Perhaps you have seen the memes and posts about how Trump and his team are planning on setting up a Muslim registry based on internment camps. Maybe you have been chided by your friends to stand up to Trump and not let this happen. I’m happy to report, the “Muslim Registry” as described by the Left is largely a myth.
While Trump and his team have certainly earned the award for the worst communicators, Carl Higbie is clearly not calling for internment camps for Muslims. He’s not even calling for a ban on Muslims or registry for all Muslims. If you cut though the shock and hype, they are talking about re-activating NSEER (National Security Entry-Exit Registration).
This was a program that started in 2002 and lasted until 2011. It was a program for visitors on visas from specific countries and required fingerprinting, questioning, and in some cases for individuals to keep in touch during their visit. This “registry” was not for citizens. The countries covered by NSEER were mostly Muslim countries, but also included North Korea. Aspects of the registration program were ended in 2003, the rest of the program faced and easily overcame legal challenges.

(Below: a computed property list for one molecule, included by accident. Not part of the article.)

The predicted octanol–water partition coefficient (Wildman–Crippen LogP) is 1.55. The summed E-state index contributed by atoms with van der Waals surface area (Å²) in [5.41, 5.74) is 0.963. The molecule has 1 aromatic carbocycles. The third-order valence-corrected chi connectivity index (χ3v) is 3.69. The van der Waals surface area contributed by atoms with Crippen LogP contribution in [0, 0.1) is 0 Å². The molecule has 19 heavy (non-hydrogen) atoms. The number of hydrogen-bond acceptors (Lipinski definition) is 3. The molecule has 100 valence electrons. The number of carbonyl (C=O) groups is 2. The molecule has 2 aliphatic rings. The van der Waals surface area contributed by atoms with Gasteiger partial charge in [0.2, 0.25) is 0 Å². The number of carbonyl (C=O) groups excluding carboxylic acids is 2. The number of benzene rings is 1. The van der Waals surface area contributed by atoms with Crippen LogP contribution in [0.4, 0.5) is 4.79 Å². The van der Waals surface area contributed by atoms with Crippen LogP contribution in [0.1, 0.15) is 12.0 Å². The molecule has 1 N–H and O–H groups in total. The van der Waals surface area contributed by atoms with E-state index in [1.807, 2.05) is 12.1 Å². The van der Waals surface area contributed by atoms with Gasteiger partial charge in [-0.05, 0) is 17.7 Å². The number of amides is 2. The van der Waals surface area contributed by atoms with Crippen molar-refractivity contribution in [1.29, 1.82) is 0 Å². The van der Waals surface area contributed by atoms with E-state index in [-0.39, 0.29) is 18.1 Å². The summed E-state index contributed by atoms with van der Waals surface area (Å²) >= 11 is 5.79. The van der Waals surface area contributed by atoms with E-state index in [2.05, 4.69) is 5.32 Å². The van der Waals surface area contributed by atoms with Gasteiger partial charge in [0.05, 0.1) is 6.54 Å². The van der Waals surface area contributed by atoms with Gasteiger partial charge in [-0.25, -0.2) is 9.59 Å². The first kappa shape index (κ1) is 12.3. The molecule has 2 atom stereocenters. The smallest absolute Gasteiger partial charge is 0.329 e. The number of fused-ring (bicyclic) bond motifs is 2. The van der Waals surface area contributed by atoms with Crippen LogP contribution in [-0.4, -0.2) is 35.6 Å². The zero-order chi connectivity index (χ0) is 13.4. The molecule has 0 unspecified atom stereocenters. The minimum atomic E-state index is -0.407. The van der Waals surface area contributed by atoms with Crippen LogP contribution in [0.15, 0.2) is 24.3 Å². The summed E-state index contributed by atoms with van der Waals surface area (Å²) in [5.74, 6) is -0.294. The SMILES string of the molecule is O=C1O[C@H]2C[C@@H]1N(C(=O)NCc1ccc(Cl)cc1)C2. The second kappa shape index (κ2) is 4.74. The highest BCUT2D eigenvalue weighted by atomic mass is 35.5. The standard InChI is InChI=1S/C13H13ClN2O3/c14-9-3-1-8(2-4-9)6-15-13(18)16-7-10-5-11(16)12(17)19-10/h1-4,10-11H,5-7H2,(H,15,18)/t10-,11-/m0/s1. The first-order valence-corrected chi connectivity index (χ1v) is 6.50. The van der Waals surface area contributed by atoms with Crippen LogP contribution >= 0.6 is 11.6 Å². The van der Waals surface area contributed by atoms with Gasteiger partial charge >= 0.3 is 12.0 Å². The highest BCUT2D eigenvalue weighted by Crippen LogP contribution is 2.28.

The program is still law on the books. It was effectively disabled by President Obama in the third year of his Presidency when he removed all of the countries from the watch list. Both Higlie and Kris Kobach (who helped design NSEER in the first place) have proposed to Trump that he reactivate NSEER. That, folks, is your “Muslim registry” based on “internment camps”.
The US is not the only country that has a registration system for certain visitors.
Canada, for example, requires registration including fingerprints and photograph for visa holders from 29 countries. 90% of those countries are Muslim. Canada is not alone. At least 16 countries use a biometric registry for certain visa holders. They include Canada, Australia, the United Kingdom, Brazil, Netherlands, Germany and Italy.
Keep this in mind when your friends tell you that a “Muslim registry” is the equivalent of internment camps.